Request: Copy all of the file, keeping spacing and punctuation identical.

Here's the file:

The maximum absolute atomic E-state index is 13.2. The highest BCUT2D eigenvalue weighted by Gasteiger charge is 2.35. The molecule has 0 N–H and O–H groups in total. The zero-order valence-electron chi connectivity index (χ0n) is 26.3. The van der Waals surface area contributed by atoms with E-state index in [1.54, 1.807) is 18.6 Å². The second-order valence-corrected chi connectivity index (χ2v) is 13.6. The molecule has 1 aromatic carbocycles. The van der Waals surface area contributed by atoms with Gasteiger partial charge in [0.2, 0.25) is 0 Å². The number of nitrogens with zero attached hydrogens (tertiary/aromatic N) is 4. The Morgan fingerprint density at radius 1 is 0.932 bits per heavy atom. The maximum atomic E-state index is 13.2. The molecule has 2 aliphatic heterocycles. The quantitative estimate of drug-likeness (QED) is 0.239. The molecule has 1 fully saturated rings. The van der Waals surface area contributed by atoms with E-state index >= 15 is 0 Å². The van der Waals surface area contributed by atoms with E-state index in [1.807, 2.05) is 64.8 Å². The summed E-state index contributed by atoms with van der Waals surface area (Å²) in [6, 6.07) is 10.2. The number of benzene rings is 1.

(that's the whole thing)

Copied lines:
The maximum absolute atomic E-state index is 13.2. The highest BCUT2D eigenvalue weighted by Gasteiger charge is 2.35. The molecule has 0 N–H and O–H groups in total. The zero-order valence-electron chi connectivity index (χ0n) is 26.3. The van der Waals surface area contributed by atoms with E-state index in [1.54, 1.807) is 18.6 Å². The second-order valence-corrected chi connectivity index (χ2v) is 13.6. The molecule has 1 aromatic carbocycles. The van der Waals surface area contributed by atoms with Gasteiger partial charge in [0.2, 0.25) is 0 Å². The number of nitrogens with zero attached hydrogens (tertiary/aromatic N) is 4. The Morgan fingerprint density at radius 1 is 0.932 bits per heavy atom. The maximum atomic E-state index is 13.2. The molecule has 2 aliphatic heterocycles. The quantitative estimate of drug-likeness (QED) is 0.239. The molecule has 1 fully saturated rings. The van der Waals surface area contributed by atoms with E-state index >= 15 is 0 Å². The van der Waals surface area contributed by atoms with E-state index in [1.807, 2.05) is 64.8 Å². The summed E-state index contributed by atoms with van der Waals surface area (Å²) in [6, 6.07) is 10.2. The number of benzene rings is 1.